Associations Between Improvements in Lower Urinary Tract Symptoms and Sleep Disturbance Over Time in the CAMUS Trial
Helfand BT, Lee JY, Sharp V, Foster H, Naslund M, Williams OD, McVary KT; CAMUS Study Group. J Urol. 2012 Oct 18. pii: S0022-5347(12)04410-2. doi: 10.1016/j.juro.2012.07.104. [Epub ahead of print]


Department of Urology, Feinberg School of Medicine, Northwestern University, Chicago, Illinois.



We recently reported an association between the bother and severity of lower urinary tract symptoms secondary to benign prostatic hyperplasia and the severity of sleep disturbance. However, few studies have examined whether alterations in the severity of urinary symptoms influence the degree of sleep problems over time.


The severity of lower urinary tract symptoms in men enrolled in CAMUS (Complementary and Alternative Medicine for Urological Symptoms), a clinical trial of saw palmetto (Serenoa repens), was evaluated using AUASI (American Urological Association symptom index) and quality of life scores. Sleep disturbance was evaluated by the Jenkins sleep scale at 0, 24, 48 and 72 weeks. Statistical analyses were used to assess the relationship(s) between changes in lower urinary tract symptoms and sleep disturbance.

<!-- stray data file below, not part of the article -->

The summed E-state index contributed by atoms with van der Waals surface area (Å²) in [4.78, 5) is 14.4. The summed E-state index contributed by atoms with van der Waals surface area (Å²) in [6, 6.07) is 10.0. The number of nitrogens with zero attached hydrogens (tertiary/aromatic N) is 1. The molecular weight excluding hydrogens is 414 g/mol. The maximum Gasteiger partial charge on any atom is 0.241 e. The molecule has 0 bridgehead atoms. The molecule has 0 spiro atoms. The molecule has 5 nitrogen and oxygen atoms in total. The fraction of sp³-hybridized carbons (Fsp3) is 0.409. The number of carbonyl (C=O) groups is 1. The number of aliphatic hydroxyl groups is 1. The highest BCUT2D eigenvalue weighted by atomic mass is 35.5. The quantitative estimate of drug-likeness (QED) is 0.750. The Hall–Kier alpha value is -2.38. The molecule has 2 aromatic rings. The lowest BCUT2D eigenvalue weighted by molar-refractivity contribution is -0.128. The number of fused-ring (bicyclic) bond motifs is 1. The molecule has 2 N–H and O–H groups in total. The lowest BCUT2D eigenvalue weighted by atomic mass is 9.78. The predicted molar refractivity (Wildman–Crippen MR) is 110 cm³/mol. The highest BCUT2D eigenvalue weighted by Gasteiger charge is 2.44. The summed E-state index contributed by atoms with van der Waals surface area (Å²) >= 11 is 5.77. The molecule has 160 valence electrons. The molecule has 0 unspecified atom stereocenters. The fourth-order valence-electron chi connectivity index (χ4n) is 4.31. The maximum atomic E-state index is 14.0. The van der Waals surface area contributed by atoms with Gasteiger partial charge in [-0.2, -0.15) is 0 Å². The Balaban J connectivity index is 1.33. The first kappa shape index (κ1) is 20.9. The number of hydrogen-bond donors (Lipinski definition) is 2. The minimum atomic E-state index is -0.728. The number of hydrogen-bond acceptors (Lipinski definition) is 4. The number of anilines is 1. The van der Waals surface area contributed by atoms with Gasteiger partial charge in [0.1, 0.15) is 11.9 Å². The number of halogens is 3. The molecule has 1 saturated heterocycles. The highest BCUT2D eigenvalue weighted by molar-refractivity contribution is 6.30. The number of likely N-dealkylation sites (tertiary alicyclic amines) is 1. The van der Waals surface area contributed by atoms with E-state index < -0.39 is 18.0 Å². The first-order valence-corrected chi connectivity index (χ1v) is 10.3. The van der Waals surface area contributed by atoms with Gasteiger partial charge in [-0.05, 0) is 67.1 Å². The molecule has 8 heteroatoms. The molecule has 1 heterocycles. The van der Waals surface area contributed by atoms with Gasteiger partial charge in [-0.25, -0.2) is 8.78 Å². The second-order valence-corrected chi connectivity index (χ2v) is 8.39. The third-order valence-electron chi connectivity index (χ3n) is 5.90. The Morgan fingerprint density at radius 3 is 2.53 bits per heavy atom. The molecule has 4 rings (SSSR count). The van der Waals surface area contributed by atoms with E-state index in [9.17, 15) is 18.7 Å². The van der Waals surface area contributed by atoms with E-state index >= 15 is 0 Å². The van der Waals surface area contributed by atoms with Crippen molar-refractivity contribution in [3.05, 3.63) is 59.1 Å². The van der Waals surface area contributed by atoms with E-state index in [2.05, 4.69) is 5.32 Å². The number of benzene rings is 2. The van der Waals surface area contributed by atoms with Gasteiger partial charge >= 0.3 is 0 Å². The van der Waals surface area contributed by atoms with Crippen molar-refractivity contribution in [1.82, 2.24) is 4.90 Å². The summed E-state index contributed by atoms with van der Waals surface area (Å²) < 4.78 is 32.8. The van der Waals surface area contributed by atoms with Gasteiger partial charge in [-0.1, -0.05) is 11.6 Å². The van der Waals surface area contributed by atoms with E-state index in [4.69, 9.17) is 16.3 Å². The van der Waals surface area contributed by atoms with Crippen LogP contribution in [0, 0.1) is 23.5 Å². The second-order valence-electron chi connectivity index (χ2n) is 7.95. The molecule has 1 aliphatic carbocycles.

The baseline characteristics of the 339 men (172 placebo arm and 167 saw palmetto arm) enrolled in the CAMUS trial with assessment of sleep disturbance and urinary symptoms were similar. There were no differences between improvements in the severity of sleep disturbance or urinary symptoms between the 2 experimental arms. Combined analyses of the entire cohort revealed significant associations (p <0.001) between the AUASI score and sleep disturbance severity with time. Multivariate analyses demonstrated that improvements in lower urinary tract symptoms other than nocturia were the most significant predictors of improvements in sleep disturbance. Specific analyses adjusting for other baseline characteristics demonstrated that a 3-point improvement in AUASI score was associated with a 0.73-point improvement in the Jenkins sleep scale with time.


Improvements in lower urinary tract symptoms correlate with changes in sleeping abilities with time in men with benign prostatic hyperplasia. While nocturia is significantly associated with sleep disturbance, other changes in overall lower urinary tract symptoms are better predictors of changes in sleep dysfunction.